What is Asbestos?
A naturally occurring mineral composed of flexible fibers, Asbestos is commonly found in soil and rocks. Its fibers offer exceptional chemical and heat resistance along with incredible strength and fireproofing capabilities. As a result of these physical and chemical qualities, Asbestos became a popular choice for manufacturing plastic, cement, paper, insulators, and more.
Asbestos mining, especially in the United States, was at its height from the mid to late 1900s. However, due to the dangers of inhaling toxins released from its dangerous fibers, its manufacturing and use is mainly banned in the United States and is allowed only when it accounts for less than one percent of the entire product.
Why is Asbestos so Dangerous?
Even though Asbestos offers amazing fire retardant and insulation capabilities, it was found to be carcinogenic. This means that it is a substance that can cause cancer in living tissue after prolonged exposure or inhalation. Asbestos is one of the greatest public health threats because it is the main culprit in causing a very aggressive and rare cancer called mesothelioma. This type of deadly cancer is exclusively caused by asbestos exposure.
The most common of the six types of Asbestos is chrysotile, which is found in white powder and causes pleural mesothelioma. Asbestos is such a dangerous substance because when asbestos fibers get trapped inside the body, it can cause scarring, inflammation, and eventually genetic damage over time. To know more about mesothelioma and other asbestos-related diseases, you can check out this website.
However, asbestos fibers, once inhaled, do not break down easily or be destroyed by our body’s natural defense system. The barb-shaped ends of the fibrils burrow deep into the lungs and can stay there for decades, damaging the organ through time. This eventually leads to the disease mentioned above, such as mesothelioma and other forms of lung cancers.
Health Risks Associated with Asbestos Exposure:
The worst thing about asbestos exposure is that there is no way at the moment to reverse the damage caused by it. While no amount of Asbestos is considered safe for humans, the worst effects show in a person who has been exposed to intense concentrations of the substance over extended periods.
Studies show that asbestos-related diseases and other health risks have long latency periods, and it isn’t until too late that damage becomes irreversible. Take a look at the following serious health effects that occur due to asbestos exposure:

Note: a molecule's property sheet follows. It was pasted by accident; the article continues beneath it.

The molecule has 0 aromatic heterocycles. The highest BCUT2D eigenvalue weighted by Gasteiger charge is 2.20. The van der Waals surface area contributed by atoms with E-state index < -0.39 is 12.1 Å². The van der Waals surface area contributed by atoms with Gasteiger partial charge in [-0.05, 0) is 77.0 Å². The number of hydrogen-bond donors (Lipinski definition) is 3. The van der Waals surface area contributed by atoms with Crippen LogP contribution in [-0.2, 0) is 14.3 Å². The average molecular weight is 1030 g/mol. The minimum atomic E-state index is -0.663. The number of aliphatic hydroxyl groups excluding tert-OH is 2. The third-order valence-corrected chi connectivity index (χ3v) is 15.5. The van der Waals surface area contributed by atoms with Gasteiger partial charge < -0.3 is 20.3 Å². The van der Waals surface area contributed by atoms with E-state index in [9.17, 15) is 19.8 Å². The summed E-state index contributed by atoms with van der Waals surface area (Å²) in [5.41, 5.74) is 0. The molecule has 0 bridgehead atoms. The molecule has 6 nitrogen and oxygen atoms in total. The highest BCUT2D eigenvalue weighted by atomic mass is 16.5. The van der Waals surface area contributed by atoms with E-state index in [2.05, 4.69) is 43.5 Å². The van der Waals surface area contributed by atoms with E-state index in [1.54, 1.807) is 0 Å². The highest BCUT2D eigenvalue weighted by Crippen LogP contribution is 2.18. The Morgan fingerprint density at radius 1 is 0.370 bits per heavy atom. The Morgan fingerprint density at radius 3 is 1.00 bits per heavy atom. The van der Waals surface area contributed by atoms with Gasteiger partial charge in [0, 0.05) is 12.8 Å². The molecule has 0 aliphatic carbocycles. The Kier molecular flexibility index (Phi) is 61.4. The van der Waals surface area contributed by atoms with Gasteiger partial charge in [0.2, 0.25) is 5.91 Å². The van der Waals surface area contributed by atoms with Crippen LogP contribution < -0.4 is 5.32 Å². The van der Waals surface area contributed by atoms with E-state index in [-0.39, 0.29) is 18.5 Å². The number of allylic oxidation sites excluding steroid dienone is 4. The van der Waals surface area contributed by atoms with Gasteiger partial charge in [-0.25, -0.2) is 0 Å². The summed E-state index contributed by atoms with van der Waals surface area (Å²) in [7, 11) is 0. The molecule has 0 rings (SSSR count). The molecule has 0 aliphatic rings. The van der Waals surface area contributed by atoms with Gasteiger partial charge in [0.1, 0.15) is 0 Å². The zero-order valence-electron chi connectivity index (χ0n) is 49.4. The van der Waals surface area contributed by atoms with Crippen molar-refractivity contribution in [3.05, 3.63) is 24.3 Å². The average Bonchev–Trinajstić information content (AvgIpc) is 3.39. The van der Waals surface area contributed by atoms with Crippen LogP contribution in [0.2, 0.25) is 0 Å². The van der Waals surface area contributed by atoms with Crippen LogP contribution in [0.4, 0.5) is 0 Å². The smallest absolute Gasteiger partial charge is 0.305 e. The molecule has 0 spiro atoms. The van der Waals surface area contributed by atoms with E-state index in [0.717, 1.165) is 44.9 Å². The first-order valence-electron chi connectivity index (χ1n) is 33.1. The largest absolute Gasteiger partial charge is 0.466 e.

1. Pleural Disease and Effects (non-cancerous abnormalities):
Asbestos causes cancer and is also the reason for developing various non-cancerous abnormalities, mainly in the chest cavity lining. There are generally four types of abnormalities that occur due to inhaling asbestos fibers which include:
- Pleural infusion (fluid in the pleural space)
- Pleural plaques (localized deposits of collagen)
- Rounded atelectasis or Folded lung (occurs when the portion of the lung becomes airless due to the rolling of an area of pleural fibrosis into the lungs.
- Fibrosis of the pleura and diffuse thickening
It is a rare and aggressive type of cancer that is almost exclusively caused by asbestos exposure. This type of cancer typically occurs within the abdomen, chest, lining of the lungs, and rarely in the heart as the asbestos fibers become lodged in organ linings.
People who have had high levels of asbestos exposure typically develop mesothelioma, and most of the exposure occurs while on the job. Occupations like mining, construction workers, railway workers, firefighters, demolition crews, insulation manufacturers, etc., are at most risk for asbestos exposure.
Almost 3,000 Americans every year receive a mesothelioma diagnosis, and Asbestos is the cause for eight in ten people who receive a mesothelioma diagnosis.
3. Effects on the Immune System and Asbestosis:
Asbestos exposure causes various nonmalignant illnesses such as asbestosis, a chronic lung disease that occurs from the scarring of lung tissue. This condition cause chest pain, shortness of breath, cough, and even permanent lung damage.
It is also known as diffuse pulmonary fibrosis and causes scarring and inflammation in the lung tissue. Apart from asbestosis, studies reveal that workers with this disease specifically suffered from weakened immune system function.
4. Lung Cancer:
Asbestos fibers can become lodged in the lung tissue after exposure and may lead to lung cancer. Since asbestos-related cancer can take up to several years to develop, the symptoms may not even present themselves until decades have passed after the initial exposure. Studies suggest that higher levels of asbestos exposure typically led to a higher risk of lung cancer.
The risk of developing asbestos-related lung cancer can also significantly increase with other risk factors such as smoking.
5. Laryngeal Cancer:
A small number of studies indicate that asbestos exposure can significantly increase the incidence of laryngitis or laryngeal cancer, which is also called the cancer of the voice box. The cancer is typically the result of asbestos fibers traveling through the larynx before reaching the lungs after inhalation. This leads to the development of malignant cells as the fibers become embedded in the tissues of the voice box.
There is no doubt that Asbestos is a killer mineral and that it is still regulated in some parts of the world and the U.S and is also a significant threat to public health. Many occupations expose workers to high levels of Asbestos and cause illnesses like mesothelioma, lung cancer, and various non-cancerous diseases. Workplaces must practice the highest level of safety against asbestos exposure and products with traces of harmful substances.